FIG. 3 is a perspective view of parts to be attached to an upper rod portion shown in FIG. 2, said parts being shown in a disassembled condition to clarify the arrangement of said upper rod portion;

FIG. 4 is a sectional view taken along the line IV--IV of FIG. 2; and

FIG. 5 is a view similar to FIG. 4 but showing the state allowing the upper rod portion to slide on the lower rod portion.

DESCRIPTION OF THE PREFERRED EMBODIMENTS

Referring to FIG. 1, a baby carriage 1 comprises a handcart 2, front legs 4 each having a front wheel 3, rear legs 6 each having a rear wheel 5, seat support rods 7 for supporting a seat, connecting members 8, 9, and 10 for interconnecting right and left members, and a push rod, i.e., handle 11 connected at its lower end to the rear legs 6. The handle 11 is used when the baby carriage 1 is to be moved. This invention relates to a mechanism for adjusting the height of this handle.

The handle 11, in this embodiment, has an inverted U-shape for example, but is not limited to this shape. The handle includes mechanisms for adjusting the height of the handle. Such mechanism is installed on the right-hand and left-hand sides as shown by the reference numerals 12 and 13. The mechanism 12 on the right-hand side is the same in its basic arrangement and also in its operation as the mechanism 13 on the left-hand side. Thus, the following description is given using the right-hand side mechanism 12.

Referring to FIGS. 1 and 2, the handle 11 comprises upper rod portions 14 and lower rod portions 15. The upper rod portions 14 have a grip 16 to be gripped by the person who pushes the baby carriage. The upper rod portions 14 and the grip 16 may be fixed together. Alternatively, they may be constructed as follows: The upper end of each upper rod portion 14 is formed with a circular opening 17, while the lower end of the grip 16 is formed with a circular projection 18. Thus, by engaging the opening 17 and the projection 18 with each other, the grip 16 can be attached to the upper rod portion 14. In addition, if the grip 16 is collapsible, the same arrangement may be supplemented with a design which allows the projection 18 to turn inside the opening 17.

The lower rod portion 15 supports the upper rod portion 14 for vertical slide movement. More particularly, the upper rod portion 14 forms a sleeve internally having an opening 19, while the lower rod portion 15 forms an insert adapted to be slidably received in said opening 19 from one end of the upper rod portion 14.

Referring to FIGS. 2 to 4, the lower rod portion 15 is formed with a plurality of vertically aligned engaging holes 20. In connection therewith, the upper rod portion 14 has a lever 21 turnably attached thereto through a pin 22. The lever 21 has on the upper side of the axis of rotation thereof an operating portion 23 for turning the lever, and on the lower side a locking portion 24. The lower surface of the locking portion 24 is provided with an engaging projection 25 adapted to fit in the engaging holes 20 of the lower rod portion 15. And the lever 21 is constantly urged by springs to turn in a direction which causes the engaging projection 25 to fit in the engaging holes 20. Examples of springs to be used are kick springs 26. The kick springs 26 are attached to the pin 22, with one of their respective ends abutting against the operating portion 23 of the lever 21 and with the other ends abutting against spring seats 27 provided on the outer surface of the lower rod portion 15 or on the inner surface of the upper rod portion 14. The other ends of the kick springs 26 may be directly contacted with the lower rod portion 15, but when the relative slide movement between the upper and lower rod portions 14 and 15 is considered, it is preferably to provide spring seats 27.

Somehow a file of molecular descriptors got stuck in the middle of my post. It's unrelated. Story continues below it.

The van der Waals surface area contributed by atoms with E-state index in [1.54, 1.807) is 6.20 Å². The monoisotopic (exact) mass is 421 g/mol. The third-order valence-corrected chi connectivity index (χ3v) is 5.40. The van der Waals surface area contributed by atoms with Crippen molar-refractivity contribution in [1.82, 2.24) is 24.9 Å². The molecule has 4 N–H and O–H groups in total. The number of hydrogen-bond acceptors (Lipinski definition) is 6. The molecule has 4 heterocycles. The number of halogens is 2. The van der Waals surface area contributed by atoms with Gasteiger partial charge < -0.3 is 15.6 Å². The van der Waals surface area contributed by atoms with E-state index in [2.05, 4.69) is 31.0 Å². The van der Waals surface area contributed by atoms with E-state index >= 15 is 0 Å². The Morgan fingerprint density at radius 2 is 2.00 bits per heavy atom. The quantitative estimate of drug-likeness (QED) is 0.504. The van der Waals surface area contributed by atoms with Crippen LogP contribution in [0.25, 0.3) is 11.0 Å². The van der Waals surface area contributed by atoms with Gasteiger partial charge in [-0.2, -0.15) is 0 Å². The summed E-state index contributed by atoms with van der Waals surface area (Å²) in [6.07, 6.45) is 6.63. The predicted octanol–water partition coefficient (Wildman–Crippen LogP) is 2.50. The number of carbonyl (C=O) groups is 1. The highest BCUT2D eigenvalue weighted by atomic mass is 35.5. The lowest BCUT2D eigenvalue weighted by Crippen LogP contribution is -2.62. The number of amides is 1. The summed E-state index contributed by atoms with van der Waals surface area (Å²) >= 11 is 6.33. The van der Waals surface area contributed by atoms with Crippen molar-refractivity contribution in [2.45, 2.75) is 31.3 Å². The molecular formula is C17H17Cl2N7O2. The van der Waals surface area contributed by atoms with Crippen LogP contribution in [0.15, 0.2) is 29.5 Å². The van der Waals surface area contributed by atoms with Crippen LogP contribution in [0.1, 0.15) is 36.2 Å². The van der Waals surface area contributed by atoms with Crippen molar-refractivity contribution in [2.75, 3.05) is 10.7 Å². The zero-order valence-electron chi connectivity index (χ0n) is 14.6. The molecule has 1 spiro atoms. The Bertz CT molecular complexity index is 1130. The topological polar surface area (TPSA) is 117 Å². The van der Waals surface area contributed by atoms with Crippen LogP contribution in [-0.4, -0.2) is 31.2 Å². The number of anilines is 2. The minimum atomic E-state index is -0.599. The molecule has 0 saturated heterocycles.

Further, the upper rod portion 14 is provide with a stopper 28 for preventing cancellation of the engagement between the engaging projection 25 on the lever 21 and the engaging holes 20 of the lower rod portion 15, said stopper being turnably attached thereto through the same pin 22 that is used when attaching the lever 21. The stopper 28, as shown in FIG. 3, has a presser portion 29 and a brake portion 30. The presser portion 29 has a sufficient area to cover at least part of the lever 21 when the stopper 28 is in a predetermined positional relation to the lever 21. More particularly, when the lever 21 is turned until its engaging projection 25 fits in an engaging hole 20 of the lower rod portion 15 and when the stopper 28 is also turned in a predetermined direction in this embodiment in the same direction in which the lever 21 is turned, the presser portion 29 of the stopper 28 abuts against the upper surface of the locking portion 24 of the lever 21 to cover it. Further, the brake portions 30 are formed so that they extend outwardly of the axis of rotation of the stopper 28. The relative positional relation of the brake portions 30, of the lever 21, and of the upper portion 14 will now be described briefly. First, the brake portions 30, i.e., the stopper 28, are located adjacent the inner side of the upper rod portion 14, and the lever 21 is positioned adjacent the inner side of the brake portions 30. When the stopper 28 and the lever 21 are in predetermined positional relation, i.e., when the engagement between the engaging projection 25 and the engaging hole 20 is followed by the turning of the stopper 28 until the presser portion 29 covers the locking portion 24 of the lever 21, the brake portions 30 contact the outer surface of the lower rod portion 15 to thereby stop the turning of the stopper 28. Therefore, turning the stopper 28 from the FIG. 4 state in the direction of arrow A requires some force.

The state shown in FIG. 4 will now be described in more detail. Prior to this state, the upper rod portion 14 has been slid along the lower rod portion 15 to a suitable position to provide a suitable handle height. At said position, the further sliding movement is inhibited by the engagement between the engaging projection 25 on the lever 21 and the engaging hole 20 of the lower rod portion 15, whereby the height of the handle is fixed. Since the lever 21 is constantly urged by the action of the kick springs 26 to turn in the direction of arrow B, as described above, the engagement between the engaging projection 25 and the engaging hole 20 is maintained with some degree of firmness. However, the hands of the person who pushes the baby carriage may accidentally contact the operating portion 23 of the stopper 28, resulting in canceling the engagement between the engaging projection 25 and the engaging hole 20. Thus, it is desirable to ensure that the engagement between the engaging projection 25 and engaging hole 20 cannot be canceled too easily. It is the stopper 28 that functions for this purpose. The stopper 28, in the state shown in FIG. 4, has its brake portions 30 contacted with the lower rod portion 15, so that it is inhibited from turning in the direction of arrow A. At this time, since the presser portion 29 of the stopper 28 covers the upper side of the locking portion 24 of the lever 21, the turning movement of the lever 21 in the direction of arrow A is also inhibited. In this manner, the lever 21 is urged by the kick springs 26 and is held down by the stopper 21, so that it follows that the engagement between the engaging projection 25 and the engaging hole 20 is maintained more firmly.